Lease a Cleaner Vehicle for $1: Yours!
Entertaining and educating owners and drivers is great, but why stop there? I've been thinking about how this fuel economy demonstration trip could just as easily become a regular "Trick Your Truck for Fuel Economy" program.
If you were really ambitious, it could become a story about what our government could have accomplished in comparision to the ineffective spending spree known as "Cash for Clunkers". Before bringing out my proposal, I want to make sure we understand why we souldn't repeat this dismal failure.
What Went Wrong
While now history, the Consumer Assistance to Recycle and Save Act administered by the NHTSA as the Car Allowance Rebate System (CARS) a.k.a., "Cash for Clunkers", program was wildly popular. The government rarely hands out money without it being popular, and this program was no exception.
Anyone that's remotely concerned about the environment could tell you that there were many better uses for the money. The program, however, had all makings of a typical government spending initiative:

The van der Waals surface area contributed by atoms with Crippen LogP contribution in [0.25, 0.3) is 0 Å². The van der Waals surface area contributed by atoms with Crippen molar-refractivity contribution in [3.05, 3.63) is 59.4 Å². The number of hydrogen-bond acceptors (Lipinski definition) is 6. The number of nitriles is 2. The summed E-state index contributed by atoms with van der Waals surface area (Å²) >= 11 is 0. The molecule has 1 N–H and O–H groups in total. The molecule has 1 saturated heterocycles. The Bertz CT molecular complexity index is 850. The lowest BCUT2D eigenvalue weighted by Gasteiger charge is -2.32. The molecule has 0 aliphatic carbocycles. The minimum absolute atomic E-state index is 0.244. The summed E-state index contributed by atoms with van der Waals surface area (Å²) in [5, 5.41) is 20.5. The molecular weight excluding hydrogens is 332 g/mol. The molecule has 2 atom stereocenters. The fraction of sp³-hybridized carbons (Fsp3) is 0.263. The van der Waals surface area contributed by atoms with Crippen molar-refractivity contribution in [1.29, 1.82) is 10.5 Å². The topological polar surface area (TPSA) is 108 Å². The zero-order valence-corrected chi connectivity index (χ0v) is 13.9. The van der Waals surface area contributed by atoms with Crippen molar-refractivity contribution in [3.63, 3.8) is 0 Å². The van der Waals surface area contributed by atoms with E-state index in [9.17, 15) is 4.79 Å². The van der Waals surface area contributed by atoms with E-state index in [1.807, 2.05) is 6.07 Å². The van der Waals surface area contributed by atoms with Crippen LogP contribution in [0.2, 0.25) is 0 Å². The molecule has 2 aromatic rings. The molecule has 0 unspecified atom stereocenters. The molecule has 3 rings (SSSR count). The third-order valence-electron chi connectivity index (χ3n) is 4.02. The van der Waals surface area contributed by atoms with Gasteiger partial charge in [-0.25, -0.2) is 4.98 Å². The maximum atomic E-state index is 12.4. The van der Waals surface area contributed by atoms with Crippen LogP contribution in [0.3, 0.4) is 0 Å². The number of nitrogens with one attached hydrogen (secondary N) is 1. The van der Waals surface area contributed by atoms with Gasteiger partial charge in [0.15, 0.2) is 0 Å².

- If you could already qualify for a new car loan or buy one outright, then we gave you up to $4,500.
- If you were a member of the working poor and could not participate, we stuck you with the bill for the project in the form of higher taxes and bigger deficits
- We tried to bail out bankrupt automakers that had resisted attaining new emissions and economy standards for decades.
- We ended up significantly boosting the market share for Japanese and Korean automakers.
- We rewarded people that had made poor decisions about buying gas-guzzlers by bailing them out.
- The new car sales that did occur simply shifted forward purchases that would have been made later anyway. Sales fell sharply for the months following the incentive.
- Selling new cars, and not reducing emissions, was clearly the primary goal. Trade in a light truck for a vehicle with only two miles per gallon better fuel economy and you would get $3,500.
- Structured differently, we could have helped lower income Americans address transportation needs.
- Without the program we could have avoided all the energy required and emissions produced in transporting, shredding, sorting and smelting of the recycled vehicles
- We could have avoided the tons of GHGs associated with the production of a new vehicle.
- Shredding 700,000 cheap old vehicles drove up the cost of old used cars, and so we raised the cost of transportation on the people that could already least afford it.
The Wall Street Journal had some sage observations: